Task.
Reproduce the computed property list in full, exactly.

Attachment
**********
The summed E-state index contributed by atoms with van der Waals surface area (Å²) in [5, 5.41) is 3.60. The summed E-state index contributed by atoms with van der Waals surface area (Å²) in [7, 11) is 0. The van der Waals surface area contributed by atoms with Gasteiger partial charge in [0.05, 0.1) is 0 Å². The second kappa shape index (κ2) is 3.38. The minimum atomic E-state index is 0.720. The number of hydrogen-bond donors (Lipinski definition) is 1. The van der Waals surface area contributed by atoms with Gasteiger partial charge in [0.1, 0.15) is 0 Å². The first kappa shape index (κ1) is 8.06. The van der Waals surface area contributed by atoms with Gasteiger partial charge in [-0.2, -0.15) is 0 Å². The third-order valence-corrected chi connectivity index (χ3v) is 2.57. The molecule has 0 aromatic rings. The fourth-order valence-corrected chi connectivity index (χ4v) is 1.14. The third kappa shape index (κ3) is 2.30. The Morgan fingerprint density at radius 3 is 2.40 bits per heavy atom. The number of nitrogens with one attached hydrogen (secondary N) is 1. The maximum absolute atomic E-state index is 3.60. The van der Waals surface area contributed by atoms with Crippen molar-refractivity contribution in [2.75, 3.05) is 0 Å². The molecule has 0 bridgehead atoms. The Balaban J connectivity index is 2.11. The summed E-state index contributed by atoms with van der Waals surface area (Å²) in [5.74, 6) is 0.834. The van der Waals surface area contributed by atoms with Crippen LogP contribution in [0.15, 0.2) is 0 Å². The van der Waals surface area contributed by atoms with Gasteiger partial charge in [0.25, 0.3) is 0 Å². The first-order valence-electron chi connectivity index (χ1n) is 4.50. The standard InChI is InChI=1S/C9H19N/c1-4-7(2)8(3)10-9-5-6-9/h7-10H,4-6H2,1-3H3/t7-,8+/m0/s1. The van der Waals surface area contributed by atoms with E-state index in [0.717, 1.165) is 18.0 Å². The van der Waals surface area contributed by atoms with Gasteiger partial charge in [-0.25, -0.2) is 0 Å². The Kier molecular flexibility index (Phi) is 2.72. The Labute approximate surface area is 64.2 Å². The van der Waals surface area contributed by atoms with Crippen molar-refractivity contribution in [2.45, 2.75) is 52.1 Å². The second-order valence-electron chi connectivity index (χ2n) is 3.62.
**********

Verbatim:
The summed E-state index contributed by atoms with van der Waals surface area (Å²) in [5, 5.41) is 3.60. The summed E-state index contributed by atoms with van der Waals surface area (Å²) in [7, 11) is 0. The van der Waals surface area contributed by atoms with Gasteiger partial charge in [0.05, 0.1) is 0 Å². The second kappa shape index (κ2) is 3.38. The minimum atomic E-state index is 0.720. The number of hydrogen-bond donors (Lipinski definition) is 1. The van der Waals surface area contributed by atoms with Gasteiger partial charge in [0.1, 0.15) is 0 Å². The first kappa shape index (κ1) is 8.06. The van der Waals surface area contributed by atoms with Gasteiger partial charge in [-0.2, -0.15) is 0 Å². The third-order valence-corrected chi connectivity index (χ3v) is 2.57. The molecule has 0 aromatic rings. The fourth-order valence-corrected chi connectivity index (χ4v) is 1.14. The third kappa shape index (κ3) is 2.30. The Morgan fingerprint density at radius 3 is 2.40 bits per heavy atom. The number of nitrogens with one attached hydrogen (secondary N) is 1. The maximum absolute atomic E-state index is 3.60. The van der Waals surface area contributed by atoms with Crippen molar-refractivity contribution in [2.75, 3.05) is 0 Å². The molecule has 0 bridgehead atoms. The Balaban J connectivity index is 2.11. The summed E-state index contributed by atoms with van der Waals surface area (Å²) in [5.74, 6) is 0.834. The van der Waals surface area contributed by atoms with Crippen LogP contribution in [0.15, 0.2) is 0 Å². The van der Waals surface area contributed by atoms with Gasteiger partial charge in [0.25, 0.3) is 0 Å². The first-order valence-electron chi connectivity index (χ1n) is 4.50. The standard InChI is InChI=1S/C9H19N/c1-4-7(2)8(3)10-9-5-6-9/h7-10H,4-6H2,1-3H3/t7-,8+/m0/s1. The van der Waals surface area contributed by atoms with E-state index in [0.717, 1.165) is 18.0 Å². The van der Waals surface area contributed by atoms with Gasteiger partial charge in [-0.25, -0.2) is 0 Å². The Kier molecular flexibility index (Phi) is 2.72. The Labute approximate surface area is 64.2 Å². The van der Waals surface area contributed by atoms with Crippen molar-refractivity contribution in [2.45, 2.75) is 52.1 Å². The second-order valence-electron chi connectivity index (χ2n) is 3.62.